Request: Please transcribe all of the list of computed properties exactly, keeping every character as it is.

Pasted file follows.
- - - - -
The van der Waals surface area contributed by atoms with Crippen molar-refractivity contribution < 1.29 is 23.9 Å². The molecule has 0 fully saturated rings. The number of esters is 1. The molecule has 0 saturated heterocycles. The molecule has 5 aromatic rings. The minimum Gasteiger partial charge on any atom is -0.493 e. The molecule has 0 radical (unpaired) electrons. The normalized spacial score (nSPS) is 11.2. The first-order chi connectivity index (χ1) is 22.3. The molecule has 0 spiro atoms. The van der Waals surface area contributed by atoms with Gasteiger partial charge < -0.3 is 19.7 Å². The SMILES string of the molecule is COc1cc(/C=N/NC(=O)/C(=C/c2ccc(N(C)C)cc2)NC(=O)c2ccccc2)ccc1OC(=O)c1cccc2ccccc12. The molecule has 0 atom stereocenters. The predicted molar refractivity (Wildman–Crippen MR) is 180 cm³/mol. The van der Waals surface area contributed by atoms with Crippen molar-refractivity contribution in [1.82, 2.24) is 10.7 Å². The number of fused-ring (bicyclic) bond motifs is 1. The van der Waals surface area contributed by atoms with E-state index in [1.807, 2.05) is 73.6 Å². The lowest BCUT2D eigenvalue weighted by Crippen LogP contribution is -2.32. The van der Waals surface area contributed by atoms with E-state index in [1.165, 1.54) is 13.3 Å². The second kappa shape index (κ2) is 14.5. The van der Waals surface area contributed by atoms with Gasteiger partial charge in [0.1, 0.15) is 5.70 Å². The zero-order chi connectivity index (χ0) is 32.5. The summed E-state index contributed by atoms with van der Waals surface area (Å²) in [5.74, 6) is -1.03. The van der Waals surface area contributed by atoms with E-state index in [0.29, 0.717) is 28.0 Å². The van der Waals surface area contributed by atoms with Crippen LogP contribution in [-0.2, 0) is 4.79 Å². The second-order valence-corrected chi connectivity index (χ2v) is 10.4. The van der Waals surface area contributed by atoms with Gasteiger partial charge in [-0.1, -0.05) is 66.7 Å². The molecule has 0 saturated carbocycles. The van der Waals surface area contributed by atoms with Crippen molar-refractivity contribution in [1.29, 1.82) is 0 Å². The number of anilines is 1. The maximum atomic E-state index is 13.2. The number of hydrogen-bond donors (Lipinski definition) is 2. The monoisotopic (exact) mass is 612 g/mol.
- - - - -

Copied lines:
The van der Waals surface area contributed by atoms with Crippen molar-refractivity contribution < 1.29 is 23.9 Å². The molecule has 0 fully saturated rings. The number of esters is 1. The molecule has 0 saturated heterocycles. The molecule has 5 aromatic rings. The minimum Gasteiger partial charge on any atom is -0.493 e. The molecule has 0 radical (unpaired) electrons. The normalized spacial score (nSPS) is 11.2. The first-order chi connectivity index (χ1) is 22.3. The molecule has 0 spiro atoms. The van der Waals surface area contributed by atoms with Gasteiger partial charge < -0.3 is 19.7 Å². The SMILES string of the molecule is COc1cc(/C=N/NC(=O)/C(=C/c2ccc(N(C)C)cc2)NC(=O)c2ccccc2)ccc1OC(=O)c1cccc2ccccc12. The molecule has 0 atom stereocenters. The predicted molar refractivity (Wildman–Crippen MR) is 180 cm³/mol. The van der Waals surface area contributed by atoms with Crippen molar-refractivity contribution in [1.82, 2.24) is 10.7 Å². The number of fused-ring (bicyclic) bond motifs is 1. The van der Waals surface area contributed by atoms with E-state index in [1.807, 2.05) is 73.6 Å². The lowest BCUT2D eigenvalue weighted by Crippen LogP contribution is -2.32. The van der Waals surface area contributed by atoms with E-state index in [1.165, 1.54) is 13.3 Å². The second kappa shape index (κ2) is 14.5. The van der Waals surface area contributed by atoms with Gasteiger partial charge in [0.1, 0.15) is 5.70 Å². The zero-order chi connectivity index (χ0) is 32.5. The summed E-state index contributed by atoms with van der Waals surface area (Å²) in [5.74, 6) is -1.03. The van der Waals surface area contributed by atoms with E-state index in [0.29, 0.717) is 28.0 Å². The van der Waals surface area contributed by atoms with Crippen LogP contribution in [-0.2, 0) is 4.79 Å². The second-order valence-corrected chi connectivity index (χ2v) is 10.4. The van der Waals surface area contributed by atoms with Gasteiger partial charge in [-0.1, -0.05) is 66.7 Å². The molecule has 0 saturated carbocycles. The van der Waals surface area contributed by atoms with Crippen molar-refractivity contribution in [1.29, 1.82) is 0 Å². The number of anilines is 1. The maximum atomic E-state index is 13.2. The number of hydrogen-bond donors (Lipinski definition) is 2. The monoisotopic (exact) mass is 612 g/mol.